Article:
Flawless Recall: Memorizing Spanish Days Of The Week, For Students And Teachers by Alexander Van Berg
Flawless Recall: Memorizing Spanish Days Of The Week, For Students And Teachers has just been published, and this book is interesting. The paperback version is short, it’s $10, and it’s full color. It’s roughly 38 pages and mostly pictures, so you could almost call it a “picture book”, but it’s for all ages. In my opinion, it’s the sort of thing that’s perfect as a small gift for new students of Spanish – for Christmas or any other gift-giving occasion.
The book description probably has the best summary:
Flawless Recall: Memorizing Spanish Days Of The Week is a refreshing and highly effective take on a very old subject: English speakers memorizing the days of the week in Spanish.
Part educational and part mnemonic insight, part riddle and part whodunnit, part comical and part cautionary tale, part celestial and part sinister, and part quixotic and part horrifying, you will never look at Monday morning the same way again! Most importantly, once and for all, you will remember the days of the week in Spanish!
As a minor rest stop in theFlawless Recall series on the Spanish language, you will analyze the same simple story, forwards and back, several times over. Afterwards, your mind will thank you as it sinks its teeth into the extremely tractable content.
Memorization is involuntary once you read this short, easy, breezy, and unforgettableFlawless Recallbook! You are now one step closer to conversational Spanish!
Right now the book is working its way to the different marketplaces.
Flawless Recall Expansion Book: Memorize Irregular Conjugations Of QUERER, For Students And Teachers by Alexander Van Berg
Flawless Recall Expansion Book: Memorize Irregular Conjugations Of QUERER, For Students And Teachers has been published, and in a fitting tribute to the Spanish verb querer, the book will be available for FREE, or as close to FREE as each individual marketplace will allow!
A very motivated student could learn the foundational system in the original book, read this expansion book for free, and then start writing memorization content for any irregular verb that he’s interested in.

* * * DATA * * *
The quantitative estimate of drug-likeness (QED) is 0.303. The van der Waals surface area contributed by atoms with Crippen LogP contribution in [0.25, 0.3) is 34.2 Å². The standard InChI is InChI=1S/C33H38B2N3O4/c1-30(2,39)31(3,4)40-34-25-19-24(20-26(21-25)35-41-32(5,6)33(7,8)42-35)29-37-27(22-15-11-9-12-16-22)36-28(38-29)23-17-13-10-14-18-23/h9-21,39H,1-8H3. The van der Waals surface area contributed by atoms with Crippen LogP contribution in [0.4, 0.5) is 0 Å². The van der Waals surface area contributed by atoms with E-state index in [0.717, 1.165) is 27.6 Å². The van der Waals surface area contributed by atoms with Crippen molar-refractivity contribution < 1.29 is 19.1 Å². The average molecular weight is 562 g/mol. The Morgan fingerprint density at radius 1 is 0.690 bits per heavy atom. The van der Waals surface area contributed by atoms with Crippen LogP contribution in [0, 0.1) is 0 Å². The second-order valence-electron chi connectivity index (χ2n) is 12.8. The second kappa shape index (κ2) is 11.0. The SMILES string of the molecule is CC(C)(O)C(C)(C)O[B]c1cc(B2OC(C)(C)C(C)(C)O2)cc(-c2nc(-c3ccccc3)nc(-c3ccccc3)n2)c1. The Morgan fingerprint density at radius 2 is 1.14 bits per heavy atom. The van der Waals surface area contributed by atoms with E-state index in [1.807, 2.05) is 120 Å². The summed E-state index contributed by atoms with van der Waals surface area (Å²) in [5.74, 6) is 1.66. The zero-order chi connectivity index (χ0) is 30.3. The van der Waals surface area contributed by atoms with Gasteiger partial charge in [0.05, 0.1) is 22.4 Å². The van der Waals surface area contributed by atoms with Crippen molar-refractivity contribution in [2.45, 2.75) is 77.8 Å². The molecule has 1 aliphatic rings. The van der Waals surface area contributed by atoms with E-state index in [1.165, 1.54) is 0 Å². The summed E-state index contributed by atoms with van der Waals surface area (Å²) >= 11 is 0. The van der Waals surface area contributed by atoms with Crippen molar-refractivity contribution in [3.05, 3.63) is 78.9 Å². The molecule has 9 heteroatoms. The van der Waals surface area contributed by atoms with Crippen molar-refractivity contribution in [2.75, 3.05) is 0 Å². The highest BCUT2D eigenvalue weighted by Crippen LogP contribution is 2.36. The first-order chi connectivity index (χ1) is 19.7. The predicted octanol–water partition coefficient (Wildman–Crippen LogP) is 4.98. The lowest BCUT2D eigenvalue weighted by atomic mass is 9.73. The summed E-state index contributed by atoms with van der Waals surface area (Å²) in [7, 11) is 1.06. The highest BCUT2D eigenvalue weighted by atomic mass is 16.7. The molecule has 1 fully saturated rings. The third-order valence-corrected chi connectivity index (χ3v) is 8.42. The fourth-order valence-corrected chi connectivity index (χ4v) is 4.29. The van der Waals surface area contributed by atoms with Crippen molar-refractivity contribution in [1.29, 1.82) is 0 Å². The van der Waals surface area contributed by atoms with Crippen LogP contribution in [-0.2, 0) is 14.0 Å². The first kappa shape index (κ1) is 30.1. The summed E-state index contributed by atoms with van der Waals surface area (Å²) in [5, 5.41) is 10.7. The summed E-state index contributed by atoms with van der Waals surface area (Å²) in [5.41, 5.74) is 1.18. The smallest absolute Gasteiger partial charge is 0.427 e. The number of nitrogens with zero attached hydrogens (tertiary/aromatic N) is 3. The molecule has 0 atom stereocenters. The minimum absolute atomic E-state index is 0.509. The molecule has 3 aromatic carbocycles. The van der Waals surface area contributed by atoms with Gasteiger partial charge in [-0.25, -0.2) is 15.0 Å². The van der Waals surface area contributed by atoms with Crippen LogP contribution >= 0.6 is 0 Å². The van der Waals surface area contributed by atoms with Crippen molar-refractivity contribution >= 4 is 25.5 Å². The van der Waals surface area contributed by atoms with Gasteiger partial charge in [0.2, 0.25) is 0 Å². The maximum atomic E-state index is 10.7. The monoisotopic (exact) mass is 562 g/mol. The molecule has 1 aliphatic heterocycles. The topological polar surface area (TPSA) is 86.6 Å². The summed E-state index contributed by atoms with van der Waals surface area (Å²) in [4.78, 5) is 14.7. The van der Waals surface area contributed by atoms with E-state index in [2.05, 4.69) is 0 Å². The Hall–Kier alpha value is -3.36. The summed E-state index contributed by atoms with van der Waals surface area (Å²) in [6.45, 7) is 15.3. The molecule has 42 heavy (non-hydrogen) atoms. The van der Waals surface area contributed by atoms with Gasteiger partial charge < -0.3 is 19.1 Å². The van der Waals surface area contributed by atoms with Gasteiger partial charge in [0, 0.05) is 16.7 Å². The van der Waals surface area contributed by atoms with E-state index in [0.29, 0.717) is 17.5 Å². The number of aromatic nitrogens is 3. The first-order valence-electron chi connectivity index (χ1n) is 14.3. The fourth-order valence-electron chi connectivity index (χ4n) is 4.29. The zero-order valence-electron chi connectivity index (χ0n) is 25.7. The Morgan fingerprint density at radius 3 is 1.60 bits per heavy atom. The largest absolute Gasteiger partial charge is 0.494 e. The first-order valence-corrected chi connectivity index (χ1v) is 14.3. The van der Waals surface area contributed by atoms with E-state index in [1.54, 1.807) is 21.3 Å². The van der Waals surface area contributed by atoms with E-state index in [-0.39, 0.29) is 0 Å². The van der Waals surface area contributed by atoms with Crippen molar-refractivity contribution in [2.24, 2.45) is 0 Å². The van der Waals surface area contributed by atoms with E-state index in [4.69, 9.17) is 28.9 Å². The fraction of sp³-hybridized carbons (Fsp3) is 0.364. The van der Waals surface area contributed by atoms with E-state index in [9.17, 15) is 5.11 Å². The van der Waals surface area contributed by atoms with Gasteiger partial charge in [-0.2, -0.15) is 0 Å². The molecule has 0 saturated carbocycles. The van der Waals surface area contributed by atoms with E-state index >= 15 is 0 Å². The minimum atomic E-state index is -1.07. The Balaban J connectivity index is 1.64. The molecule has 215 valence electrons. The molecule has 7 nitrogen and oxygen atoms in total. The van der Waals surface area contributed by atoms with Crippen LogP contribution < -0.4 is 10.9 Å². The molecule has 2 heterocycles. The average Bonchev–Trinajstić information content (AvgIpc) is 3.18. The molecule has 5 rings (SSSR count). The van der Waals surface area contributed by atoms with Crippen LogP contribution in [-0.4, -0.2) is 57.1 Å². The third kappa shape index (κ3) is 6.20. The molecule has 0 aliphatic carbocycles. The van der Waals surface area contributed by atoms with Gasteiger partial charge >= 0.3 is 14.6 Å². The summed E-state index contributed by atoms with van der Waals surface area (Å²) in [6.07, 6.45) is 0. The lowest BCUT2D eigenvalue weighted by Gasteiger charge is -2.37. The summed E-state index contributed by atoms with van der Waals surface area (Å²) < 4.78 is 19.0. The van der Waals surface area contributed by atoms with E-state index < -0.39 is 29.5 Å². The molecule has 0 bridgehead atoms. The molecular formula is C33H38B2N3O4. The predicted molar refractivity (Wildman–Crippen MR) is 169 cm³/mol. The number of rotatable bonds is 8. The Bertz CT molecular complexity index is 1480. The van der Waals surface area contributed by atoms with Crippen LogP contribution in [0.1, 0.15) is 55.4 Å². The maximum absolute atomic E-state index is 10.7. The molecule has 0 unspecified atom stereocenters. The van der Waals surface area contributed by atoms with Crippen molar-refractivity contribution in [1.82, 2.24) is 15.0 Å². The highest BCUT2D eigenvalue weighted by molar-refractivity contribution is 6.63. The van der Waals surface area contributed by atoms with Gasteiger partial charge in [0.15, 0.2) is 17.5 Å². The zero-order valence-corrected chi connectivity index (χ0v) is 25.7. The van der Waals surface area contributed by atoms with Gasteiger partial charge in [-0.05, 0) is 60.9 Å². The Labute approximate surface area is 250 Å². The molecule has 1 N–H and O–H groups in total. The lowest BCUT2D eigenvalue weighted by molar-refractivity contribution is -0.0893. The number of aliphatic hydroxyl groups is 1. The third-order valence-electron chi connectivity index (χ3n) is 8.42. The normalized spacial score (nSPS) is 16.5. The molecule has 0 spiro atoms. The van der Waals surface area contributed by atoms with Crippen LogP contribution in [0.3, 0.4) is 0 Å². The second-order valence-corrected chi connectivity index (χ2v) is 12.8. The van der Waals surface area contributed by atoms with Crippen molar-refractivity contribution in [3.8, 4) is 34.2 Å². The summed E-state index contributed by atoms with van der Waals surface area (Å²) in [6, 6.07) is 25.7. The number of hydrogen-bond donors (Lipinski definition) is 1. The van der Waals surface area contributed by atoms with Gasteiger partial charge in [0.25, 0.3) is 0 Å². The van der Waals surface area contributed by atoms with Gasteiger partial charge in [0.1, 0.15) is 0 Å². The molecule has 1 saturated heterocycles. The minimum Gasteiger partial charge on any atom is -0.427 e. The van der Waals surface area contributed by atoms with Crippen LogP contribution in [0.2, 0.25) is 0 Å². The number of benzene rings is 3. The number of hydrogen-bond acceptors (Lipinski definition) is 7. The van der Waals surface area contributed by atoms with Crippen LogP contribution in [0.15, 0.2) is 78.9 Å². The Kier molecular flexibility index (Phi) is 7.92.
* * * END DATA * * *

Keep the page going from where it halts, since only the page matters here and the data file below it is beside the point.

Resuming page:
The book is currently working its way to the different marketplaces.
Spanish demonstrative pronouns (e.g. este, esta, esto, etc.) and demonstrative determiners have always been too easy to get confused and too asymmetrical for my mind. I drew up a pretty good chart that really helps with that, and I found that it’s surprisingly easy to take something as small as a couple of visual charts and offer it for sale.
Flawless Recall Expansion Book: Memorize Irregular Conjugations Of SER, For Students And Teachers by Alexander Van Berg
My third book is currently being published. My first follow-up book covered the Spanish verb estar, and this second follow-up book covers the Spanish verb ser. Both of these expansion books utilize and extend the foundational system in the original book.
Considering estar and ser are loosely related, conflated, and easily confused, I figured it made sense to publish distinctive works on this pair of frequently used verbs. And so in a way, these two expansion books are worth more than the sum of their parts.
In my opinion, this book has some of the best mnemonics and visualizations yet.
One of the strong selling points of this series of Flawless Recall books is it provides enough instruction so that you can eventually generate your own custom expansion content for any irregular verb that you like. And for the ambitious student or teacher, they could possibly take the entire system, and look at adapting it to a completely different language.
The book is currently working its way to the different marketplaces.
The Claim (2000), Extremely Underrated And Much More